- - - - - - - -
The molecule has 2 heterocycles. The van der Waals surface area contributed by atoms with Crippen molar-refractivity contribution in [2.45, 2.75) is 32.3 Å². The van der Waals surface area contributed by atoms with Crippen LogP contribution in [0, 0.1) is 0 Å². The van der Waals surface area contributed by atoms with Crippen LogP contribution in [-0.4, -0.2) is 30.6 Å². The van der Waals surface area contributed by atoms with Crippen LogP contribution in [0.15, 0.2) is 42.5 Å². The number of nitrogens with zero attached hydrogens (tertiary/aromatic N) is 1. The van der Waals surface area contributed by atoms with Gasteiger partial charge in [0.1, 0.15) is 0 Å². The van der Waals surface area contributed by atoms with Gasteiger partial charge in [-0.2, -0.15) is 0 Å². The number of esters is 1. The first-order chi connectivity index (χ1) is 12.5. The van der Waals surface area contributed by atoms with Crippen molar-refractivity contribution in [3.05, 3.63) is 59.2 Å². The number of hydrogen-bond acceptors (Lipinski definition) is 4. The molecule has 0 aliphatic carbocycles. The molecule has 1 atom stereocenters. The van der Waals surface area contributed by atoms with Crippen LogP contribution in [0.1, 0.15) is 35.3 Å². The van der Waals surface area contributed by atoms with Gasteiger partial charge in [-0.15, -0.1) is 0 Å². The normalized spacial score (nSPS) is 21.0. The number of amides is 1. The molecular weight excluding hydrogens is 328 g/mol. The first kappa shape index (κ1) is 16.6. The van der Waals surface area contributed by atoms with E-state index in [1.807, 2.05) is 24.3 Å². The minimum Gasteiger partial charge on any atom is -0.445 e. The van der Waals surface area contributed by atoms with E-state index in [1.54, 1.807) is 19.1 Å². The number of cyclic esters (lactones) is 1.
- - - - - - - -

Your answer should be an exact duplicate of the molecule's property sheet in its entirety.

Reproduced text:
The molecule has 2 heterocycles. The van der Waals surface area contributed by atoms with Crippen molar-refractivity contribution in [2.45, 2.75) is 32.3 Å². The van der Waals surface area contributed by atoms with Crippen LogP contribution in [0, 0.1) is 0 Å². The van der Waals surface area contributed by atoms with Crippen LogP contribution in [-0.4, -0.2) is 30.6 Å². The van der Waals surface area contributed by atoms with Crippen LogP contribution in [0.15, 0.2) is 42.5 Å². The number of nitrogens with zero attached hydrogens (tertiary/aromatic N) is 1. The van der Waals surface area contributed by atoms with Gasteiger partial charge in [0.1, 0.15) is 0 Å². The van der Waals surface area contributed by atoms with Gasteiger partial charge in [-0.2, -0.15) is 0 Å². The number of esters is 1. The first-order chi connectivity index (χ1) is 12.5. The van der Waals surface area contributed by atoms with Crippen molar-refractivity contribution in [3.05, 3.63) is 59.2 Å². The number of hydrogen-bond acceptors (Lipinski definition) is 4. The molecule has 0 aliphatic carbocycles. The molecule has 1 atom stereocenters. The van der Waals surface area contributed by atoms with Crippen LogP contribution in [0.1, 0.15) is 35.3 Å². The van der Waals surface area contributed by atoms with Gasteiger partial charge in [-0.15, -0.1) is 0 Å². The normalized spacial score (nSPS) is 21.0. The number of amides is 1. The molecular weight excluding hydrogens is 328 g/mol. The first kappa shape index (κ1) is 16.6. The van der Waals surface area contributed by atoms with E-state index in [1.807, 2.05) is 24.3 Å². The minimum Gasteiger partial charge on any atom is -0.445 e. The van der Waals surface area contributed by atoms with E-state index in [1.54, 1.807) is 19.1 Å². The number of cyclic esters (lactones) is 1.